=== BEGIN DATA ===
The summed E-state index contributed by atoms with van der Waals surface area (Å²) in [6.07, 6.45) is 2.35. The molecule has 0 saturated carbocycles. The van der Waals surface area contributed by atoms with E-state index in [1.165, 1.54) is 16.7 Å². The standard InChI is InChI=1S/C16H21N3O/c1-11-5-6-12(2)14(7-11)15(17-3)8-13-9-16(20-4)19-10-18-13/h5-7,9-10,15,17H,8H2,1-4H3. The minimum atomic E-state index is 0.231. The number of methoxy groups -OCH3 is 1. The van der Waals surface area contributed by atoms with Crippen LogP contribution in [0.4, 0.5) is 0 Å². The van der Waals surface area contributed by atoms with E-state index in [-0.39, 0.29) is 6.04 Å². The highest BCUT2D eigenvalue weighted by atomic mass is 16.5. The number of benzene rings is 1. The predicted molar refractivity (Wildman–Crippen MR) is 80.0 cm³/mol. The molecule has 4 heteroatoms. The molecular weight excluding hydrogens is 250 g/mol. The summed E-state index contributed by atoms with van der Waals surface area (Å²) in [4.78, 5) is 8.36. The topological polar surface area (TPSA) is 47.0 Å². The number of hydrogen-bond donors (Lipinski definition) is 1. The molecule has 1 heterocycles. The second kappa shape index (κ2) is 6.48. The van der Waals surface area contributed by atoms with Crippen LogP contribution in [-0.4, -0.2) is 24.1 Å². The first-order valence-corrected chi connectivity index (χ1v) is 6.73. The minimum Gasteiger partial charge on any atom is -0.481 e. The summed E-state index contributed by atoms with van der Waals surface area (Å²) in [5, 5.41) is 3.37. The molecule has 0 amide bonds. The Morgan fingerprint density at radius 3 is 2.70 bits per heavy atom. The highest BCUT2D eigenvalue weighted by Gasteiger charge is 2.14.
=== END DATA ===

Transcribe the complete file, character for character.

The summed E-state index contributed by atoms with van der Waals surface area (Å²) in [6.07, 6.45) is 2.35. The molecule has 0 saturated carbocycles. The van der Waals surface area contributed by atoms with E-state index in [1.165, 1.54) is 16.7 Å². The standard InChI is InChI=1S/C16H21N3O/c1-11-5-6-12(2)14(7-11)15(17-3)8-13-9-16(20-4)19-10-18-13/h5-7,9-10,15,17H,8H2,1-4H3. The minimum atomic E-state index is 0.231. The number of methoxy groups -OCH3 is 1. The van der Waals surface area contributed by atoms with Crippen LogP contribution in [0.4, 0.5) is 0 Å². The van der Waals surface area contributed by atoms with E-state index in [-0.39, 0.29) is 6.04 Å². The highest BCUT2D eigenvalue weighted by atomic mass is 16.5. The number of benzene rings is 1. The predicted molar refractivity (Wildman–Crippen MR) is 80.0 cm³/mol. The molecule has 4 heteroatoms. The molecular weight excluding hydrogens is 250 g/mol. The summed E-state index contributed by atoms with van der Waals surface area (Å²) in [4.78, 5) is 8.36. The topological polar surface area (TPSA) is 47.0 Å². The number of hydrogen-bond donors (Lipinski definition) is 1. The molecule has 1 heterocycles. The second kappa shape index (κ2) is 6.48. The van der Waals surface area contributed by atoms with Crippen LogP contribution in [-0.4, -0.2) is 24.1 Å². The first-order valence-corrected chi connectivity index (χ1v) is 6.73. The minimum Gasteiger partial charge on any atom is -0.481 e. The summed E-state index contributed by atoms with van der Waals surface area (Å²) in [5, 5.41) is 3.37. The molecule has 0 amide bonds. The Morgan fingerprint density at radius 3 is 2.70 bits per heavy atom. The highest BCUT2D eigenvalue weighted by Gasteiger charge is 2.14.